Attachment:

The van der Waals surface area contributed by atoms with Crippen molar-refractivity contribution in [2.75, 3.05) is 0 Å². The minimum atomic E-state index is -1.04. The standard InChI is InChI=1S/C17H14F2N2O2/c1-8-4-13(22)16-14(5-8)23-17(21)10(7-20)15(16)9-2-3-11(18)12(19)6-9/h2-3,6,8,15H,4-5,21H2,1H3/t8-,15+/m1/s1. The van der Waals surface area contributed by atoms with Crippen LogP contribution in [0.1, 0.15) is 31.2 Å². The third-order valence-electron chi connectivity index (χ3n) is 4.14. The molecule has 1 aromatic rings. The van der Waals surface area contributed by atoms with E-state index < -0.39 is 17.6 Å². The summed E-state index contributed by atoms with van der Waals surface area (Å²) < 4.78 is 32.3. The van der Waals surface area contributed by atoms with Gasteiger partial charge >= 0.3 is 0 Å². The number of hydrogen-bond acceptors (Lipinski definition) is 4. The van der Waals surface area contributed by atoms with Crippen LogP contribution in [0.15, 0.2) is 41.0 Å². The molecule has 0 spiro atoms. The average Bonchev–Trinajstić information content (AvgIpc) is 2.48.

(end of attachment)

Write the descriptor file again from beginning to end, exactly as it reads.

The van der Waals surface area contributed by atoms with Crippen molar-refractivity contribution in [2.75, 3.05) is 0 Å². The minimum atomic E-state index is -1.04. The standard InChI is InChI=1S/C17H14F2N2O2/c1-8-4-13(22)16-14(5-8)23-17(21)10(7-20)15(16)9-2-3-11(18)12(19)6-9/h2-3,6,8,15H,4-5,21H2,1H3/t8-,15+/m1/s1. The van der Waals surface area contributed by atoms with Crippen LogP contribution in [0.1, 0.15) is 31.2 Å². The third-order valence-electron chi connectivity index (χ3n) is 4.14. The molecule has 1 aromatic rings. The van der Waals surface area contributed by atoms with E-state index < -0.39 is 17.6 Å². The summed E-state index contributed by atoms with van der Waals surface area (Å²) < 4.78 is 32.3. The van der Waals surface area contributed by atoms with Gasteiger partial charge >= 0.3 is 0 Å². The number of hydrogen-bond acceptors (Lipinski definition) is 4. The van der Waals surface area contributed by atoms with Crippen LogP contribution in [0.15, 0.2) is 41.0 Å². The molecule has 0 spiro atoms. The average Bonchev–Trinajstić information content (AvgIpc) is 2.48.